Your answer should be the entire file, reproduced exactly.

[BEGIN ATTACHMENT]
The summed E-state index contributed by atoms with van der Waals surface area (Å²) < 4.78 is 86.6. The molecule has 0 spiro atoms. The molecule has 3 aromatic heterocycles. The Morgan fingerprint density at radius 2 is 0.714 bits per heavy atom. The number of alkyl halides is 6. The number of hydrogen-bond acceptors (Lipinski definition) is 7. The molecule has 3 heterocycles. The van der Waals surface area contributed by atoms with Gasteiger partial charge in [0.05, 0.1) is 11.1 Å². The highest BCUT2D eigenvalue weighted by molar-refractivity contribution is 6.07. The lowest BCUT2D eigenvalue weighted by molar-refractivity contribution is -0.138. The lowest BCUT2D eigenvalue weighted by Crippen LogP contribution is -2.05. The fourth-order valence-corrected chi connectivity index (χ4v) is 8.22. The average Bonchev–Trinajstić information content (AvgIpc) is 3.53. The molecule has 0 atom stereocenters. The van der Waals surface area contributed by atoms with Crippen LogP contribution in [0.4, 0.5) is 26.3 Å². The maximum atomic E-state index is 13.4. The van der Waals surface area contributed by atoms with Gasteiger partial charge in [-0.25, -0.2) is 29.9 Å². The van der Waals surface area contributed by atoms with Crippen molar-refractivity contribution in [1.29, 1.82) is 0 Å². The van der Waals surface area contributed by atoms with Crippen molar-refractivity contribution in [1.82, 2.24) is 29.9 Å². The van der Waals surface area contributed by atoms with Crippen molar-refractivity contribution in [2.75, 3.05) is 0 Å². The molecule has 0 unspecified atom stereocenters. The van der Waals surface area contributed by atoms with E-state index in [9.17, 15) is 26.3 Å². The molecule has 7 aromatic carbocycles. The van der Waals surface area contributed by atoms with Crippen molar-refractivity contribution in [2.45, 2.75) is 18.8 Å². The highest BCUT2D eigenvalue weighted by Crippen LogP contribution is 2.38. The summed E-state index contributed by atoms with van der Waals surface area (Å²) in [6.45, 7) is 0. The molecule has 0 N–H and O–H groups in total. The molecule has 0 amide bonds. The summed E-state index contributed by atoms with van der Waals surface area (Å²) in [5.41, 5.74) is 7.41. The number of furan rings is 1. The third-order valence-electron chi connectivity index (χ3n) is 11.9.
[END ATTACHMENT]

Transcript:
The summed E-state index contributed by atoms with van der Waals surface area (Å²) < 4.78 is 86.6. The molecule has 0 spiro atoms. The molecule has 3 aromatic heterocycles. The Morgan fingerprint density at radius 2 is 0.714 bits per heavy atom. The number of alkyl halides is 6. The number of hydrogen-bond acceptors (Lipinski definition) is 7. The molecule has 3 heterocycles. The van der Waals surface area contributed by atoms with Gasteiger partial charge in [0.05, 0.1) is 11.1 Å². The highest BCUT2D eigenvalue weighted by molar-refractivity contribution is 6.07. The lowest BCUT2D eigenvalue weighted by molar-refractivity contribution is -0.138. The lowest BCUT2D eigenvalue weighted by Crippen LogP contribution is -2.05. The fourth-order valence-corrected chi connectivity index (χ4v) is 8.22. The average Bonchev–Trinajstić information content (AvgIpc) is 3.53. The molecule has 0 atom stereocenters. The van der Waals surface area contributed by atoms with Crippen LogP contribution in [0.4, 0.5) is 26.3 Å². The maximum atomic E-state index is 13.4. The van der Waals surface area contributed by atoms with Gasteiger partial charge in [-0.25, -0.2) is 29.9 Å². The van der Waals surface area contributed by atoms with Crippen molar-refractivity contribution in [1.29, 1.82) is 0 Å². The van der Waals surface area contributed by atoms with Crippen molar-refractivity contribution in [1.82, 2.24) is 29.9 Å². The van der Waals surface area contributed by atoms with Crippen molar-refractivity contribution in [2.75, 3.05) is 0 Å². The molecule has 0 unspecified atom stereocenters. The van der Waals surface area contributed by atoms with E-state index in [9.17, 15) is 26.3 Å². The molecule has 7 aromatic carbocycles. The van der Waals surface area contributed by atoms with Crippen molar-refractivity contribution in [2.45, 2.75) is 18.8 Å². The highest BCUT2D eigenvalue weighted by Crippen LogP contribution is 2.38. The summed E-state index contributed by atoms with van der Waals surface area (Å²) in [6.45, 7) is 0. The molecule has 0 N–H and O–H groups in total. The molecule has 0 amide bonds. The summed E-state index contributed by atoms with van der Waals surface area (Å²) in [5.41, 5.74) is 7.41. The number of furan rings is 1. The third-order valence-electron chi connectivity index (χ3n) is 11.9.